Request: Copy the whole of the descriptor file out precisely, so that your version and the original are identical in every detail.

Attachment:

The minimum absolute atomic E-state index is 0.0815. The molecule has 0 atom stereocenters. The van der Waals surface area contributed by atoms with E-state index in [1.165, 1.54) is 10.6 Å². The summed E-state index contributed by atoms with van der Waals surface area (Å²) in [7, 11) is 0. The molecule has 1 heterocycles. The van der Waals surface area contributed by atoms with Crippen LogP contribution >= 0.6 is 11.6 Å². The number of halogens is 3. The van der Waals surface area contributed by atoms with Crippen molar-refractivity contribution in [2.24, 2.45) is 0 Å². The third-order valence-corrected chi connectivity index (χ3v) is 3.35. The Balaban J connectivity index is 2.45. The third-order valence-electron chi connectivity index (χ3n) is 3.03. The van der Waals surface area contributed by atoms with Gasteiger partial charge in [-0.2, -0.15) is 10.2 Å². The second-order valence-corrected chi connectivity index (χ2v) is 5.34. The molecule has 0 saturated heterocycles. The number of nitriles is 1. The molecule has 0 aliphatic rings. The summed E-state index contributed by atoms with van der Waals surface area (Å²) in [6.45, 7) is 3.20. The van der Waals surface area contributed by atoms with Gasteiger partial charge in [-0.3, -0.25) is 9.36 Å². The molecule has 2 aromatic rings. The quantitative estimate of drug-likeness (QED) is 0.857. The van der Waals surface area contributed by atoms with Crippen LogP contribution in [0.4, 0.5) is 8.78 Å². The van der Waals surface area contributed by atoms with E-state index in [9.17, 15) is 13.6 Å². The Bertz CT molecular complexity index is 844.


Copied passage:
The minimum absolute atomic E-state index is 0.0815. The molecule has 0 atom stereocenters. The van der Waals surface area contributed by atoms with E-state index in [1.165, 1.54) is 10.6 Å². The summed E-state index contributed by atoms with van der Waals surface area (Å²) in [7, 11) is 0. The molecule has 1 heterocycles. The van der Waals surface area contributed by atoms with Crippen LogP contribution >= 0.6 is 11.6 Å². The number of halogens is 3. The van der Waals surface area contributed by atoms with Crippen molar-refractivity contribution in [2.24, 2.45) is 0 Å². The third-order valence-corrected chi connectivity index (χ3v) is 3.35. The Balaban J connectivity index is 2.45. The third-order valence-electron chi connectivity index (χ3n) is 3.03. The van der Waals surface area contributed by atoms with Gasteiger partial charge in [-0.2, -0.15) is 10.2 Å². The second-order valence-corrected chi connectivity index (χ2v) is 5.34. The molecule has 0 saturated heterocycles. The number of nitriles is 1. The molecule has 0 aliphatic rings. The summed E-state index contributed by atoms with van der Waals surface area (Å²) in [6.45, 7) is 3.20. The van der Waals surface area contributed by atoms with Gasteiger partial charge in [-0.3, -0.25) is 9.36 Å². The molecule has 2 aromatic rings. The quantitative estimate of drug-likeness (QED) is 0.857. The van der Waals surface area contributed by atoms with Crippen LogP contribution in [0.4, 0.5) is 8.78 Å². The van der Waals surface area contributed by atoms with E-state index in [9.17, 15) is 13.6 Å². The Bertz CT molecular complexity index is 844.